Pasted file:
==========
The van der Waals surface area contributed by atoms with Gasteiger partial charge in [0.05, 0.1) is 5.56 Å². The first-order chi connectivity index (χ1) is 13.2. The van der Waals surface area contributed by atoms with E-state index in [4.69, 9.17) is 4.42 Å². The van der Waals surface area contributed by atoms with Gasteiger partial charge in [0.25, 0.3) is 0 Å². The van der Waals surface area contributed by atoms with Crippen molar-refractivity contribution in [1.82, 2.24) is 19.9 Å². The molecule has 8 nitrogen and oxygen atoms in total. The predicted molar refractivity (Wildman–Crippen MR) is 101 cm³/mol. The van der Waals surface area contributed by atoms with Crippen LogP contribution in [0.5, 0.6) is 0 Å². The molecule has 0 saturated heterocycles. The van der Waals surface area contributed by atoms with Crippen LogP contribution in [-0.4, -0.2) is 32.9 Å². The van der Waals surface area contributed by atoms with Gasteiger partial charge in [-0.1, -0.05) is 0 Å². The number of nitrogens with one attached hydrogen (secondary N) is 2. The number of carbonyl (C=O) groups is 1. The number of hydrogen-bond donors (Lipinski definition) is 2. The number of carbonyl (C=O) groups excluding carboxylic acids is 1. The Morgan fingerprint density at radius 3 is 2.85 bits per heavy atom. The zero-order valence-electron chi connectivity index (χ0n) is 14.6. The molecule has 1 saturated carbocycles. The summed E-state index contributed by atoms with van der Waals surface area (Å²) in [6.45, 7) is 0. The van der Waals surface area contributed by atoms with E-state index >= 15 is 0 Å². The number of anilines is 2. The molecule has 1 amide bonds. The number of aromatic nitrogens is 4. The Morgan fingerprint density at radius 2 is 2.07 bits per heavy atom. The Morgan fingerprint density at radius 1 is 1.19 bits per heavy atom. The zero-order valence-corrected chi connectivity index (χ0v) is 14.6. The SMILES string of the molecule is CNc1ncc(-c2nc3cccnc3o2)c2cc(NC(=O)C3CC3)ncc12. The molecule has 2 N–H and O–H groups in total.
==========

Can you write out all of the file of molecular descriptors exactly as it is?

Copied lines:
The van der Waals surface area contributed by atoms with Gasteiger partial charge in [0.05, 0.1) is 5.56 Å². The first-order chi connectivity index (χ1) is 13.2. The van der Waals surface area contributed by atoms with E-state index in [4.69, 9.17) is 4.42 Å². The van der Waals surface area contributed by atoms with Gasteiger partial charge in [0.25, 0.3) is 0 Å². The van der Waals surface area contributed by atoms with Crippen molar-refractivity contribution in [1.82, 2.24) is 19.9 Å². The molecule has 8 nitrogen and oxygen atoms in total. The predicted molar refractivity (Wildman–Crippen MR) is 101 cm³/mol. The van der Waals surface area contributed by atoms with Crippen LogP contribution in [0.5, 0.6) is 0 Å². The molecule has 0 saturated heterocycles. The van der Waals surface area contributed by atoms with Crippen LogP contribution in [-0.4, -0.2) is 32.9 Å². The van der Waals surface area contributed by atoms with Gasteiger partial charge in [-0.1, -0.05) is 0 Å². The number of nitrogens with one attached hydrogen (secondary N) is 2. The number of carbonyl (C=O) groups is 1. The number of hydrogen-bond donors (Lipinski definition) is 2. The number of carbonyl (C=O) groups excluding carboxylic acids is 1. The Morgan fingerprint density at radius 3 is 2.85 bits per heavy atom. The zero-order valence-electron chi connectivity index (χ0n) is 14.6. The molecule has 1 saturated carbocycles. The summed E-state index contributed by atoms with van der Waals surface area (Å²) in [6.45, 7) is 0. The van der Waals surface area contributed by atoms with E-state index >= 15 is 0 Å². The number of anilines is 2. The molecule has 1 amide bonds. The number of aromatic nitrogens is 4. The Morgan fingerprint density at radius 2 is 2.07 bits per heavy atom. The Morgan fingerprint density at radius 1 is 1.19 bits per heavy atom. The zero-order valence-corrected chi connectivity index (χ0v) is 14.6. The SMILES string of the molecule is CNc1ncc(-c2nc3cccnc3o2)c2cc(NC(=O)C3CC3)ncc12. The molecule has 2 N–H and O–H groups in total.